PUPPY EYES: Little Whattha has had a tough few days, after he was shot twice, but he is on the mend and getting stronger every day.
PUPPY EYES: Little Whattha has had a tough few days, after he was shot twice, but he is on the mend and getting stronger every day. Lara Mitton

Midge Point Rd pooch christened 'Whattha'

NAMING a pooch is a big decision, and one that is not taken lightly.

When a four-month old puppy was found on Midge Point Rd last week, with a collar but no name, it was only a matter of time before he was christened, quite fittingly, "Whattha"

"We didn't know what his name was, what had happened to him, or where he had come from, and after everything blew up on Facebook, we just thought 'What The?' about the whole situation, and then it just stuck," Veterinary Nurse Lara Mitton said.

Whattha was found last Saturday with a collar, but no microchip and he was severely injured, with the initial thought he had been hit by a car.

But RSPCA Queensland confirmed on Thursday in a statement that a veterinary examination indicated that Whattha had actually been shot twice - once in the face and once in the leg.

The courageous puppy has since undergone surgery, which was put on hold for several days due to complications his congested lungs would pose if put under anaesthetic.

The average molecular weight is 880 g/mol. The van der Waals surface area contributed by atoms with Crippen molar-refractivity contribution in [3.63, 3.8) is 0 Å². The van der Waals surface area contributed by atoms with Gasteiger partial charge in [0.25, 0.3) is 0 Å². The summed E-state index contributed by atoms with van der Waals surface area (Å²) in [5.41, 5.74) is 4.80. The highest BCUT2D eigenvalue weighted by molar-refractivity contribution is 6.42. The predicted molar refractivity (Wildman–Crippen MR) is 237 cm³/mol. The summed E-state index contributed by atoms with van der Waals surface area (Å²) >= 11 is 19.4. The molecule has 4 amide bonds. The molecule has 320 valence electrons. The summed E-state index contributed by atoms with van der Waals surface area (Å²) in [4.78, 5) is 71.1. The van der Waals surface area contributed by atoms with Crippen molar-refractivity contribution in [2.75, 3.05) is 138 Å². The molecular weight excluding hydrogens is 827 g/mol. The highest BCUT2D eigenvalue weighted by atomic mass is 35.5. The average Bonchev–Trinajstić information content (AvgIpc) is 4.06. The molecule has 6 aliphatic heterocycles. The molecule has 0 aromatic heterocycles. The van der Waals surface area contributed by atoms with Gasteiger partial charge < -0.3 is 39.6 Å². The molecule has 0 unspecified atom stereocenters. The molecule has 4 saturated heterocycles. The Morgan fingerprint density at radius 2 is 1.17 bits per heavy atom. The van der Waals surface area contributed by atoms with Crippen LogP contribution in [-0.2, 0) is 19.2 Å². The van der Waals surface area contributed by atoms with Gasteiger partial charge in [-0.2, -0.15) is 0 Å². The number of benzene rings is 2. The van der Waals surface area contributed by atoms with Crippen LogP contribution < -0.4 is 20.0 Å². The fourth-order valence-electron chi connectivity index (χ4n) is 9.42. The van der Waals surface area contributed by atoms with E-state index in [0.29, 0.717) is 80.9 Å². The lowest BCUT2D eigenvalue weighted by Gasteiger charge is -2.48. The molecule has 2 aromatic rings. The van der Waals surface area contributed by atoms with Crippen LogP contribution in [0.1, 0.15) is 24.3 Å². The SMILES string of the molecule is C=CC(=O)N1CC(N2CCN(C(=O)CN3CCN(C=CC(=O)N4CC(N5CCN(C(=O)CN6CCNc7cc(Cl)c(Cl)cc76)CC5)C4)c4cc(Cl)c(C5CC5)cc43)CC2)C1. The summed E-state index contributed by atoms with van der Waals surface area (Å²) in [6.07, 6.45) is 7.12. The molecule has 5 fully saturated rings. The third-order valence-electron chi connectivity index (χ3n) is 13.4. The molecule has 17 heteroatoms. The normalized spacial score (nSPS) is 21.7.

Due to the severity of the injuries on his left eye, his eye could not be saved and was unfortunately removed.

"He's had a tough start, but he's just moving forward in leaps and bounds - he's being taken to his foster home tomorrow, and I'm not prepared I want to keep him forever," Ms Mitton said.

"He's a really sweet boy, loves attention and he loves people.

"Even when he was waking up after his surgery, the first thing that started moving was his little tail wagging.

"He hadn't been on a lead, and had no formal training or anything when he was bought in, but he's already responding really well to the lead. He's really cute."

Ms Mitton said there had been some confusion regarding the medical treatment for Whattha.

"I think people thought that we were not going to treat him, which is absolutely not the case," she said.

"We are required to wait 48 hours if there is no owner, or an owner cannot be contacted but we always provide basic first aid.

"Our first priority is to make sure the animal is comfortable, clean and free of pain and not suffering in anyway.

"If something comes in that needs urgent medical attention, then we'll absolutely provide that."

"Mark (Veterinary Surgeon) has provided the dog with treatment at his own cost, and the RSPCA chipped in for the surgery, which is wonderful," Ms Mitton said.

RSPCA Queensland is asking for assistance in locating the owner and potential persons of interest in the investigation.

Cruelty reports to 1300 ANIMAL (1300 264 625).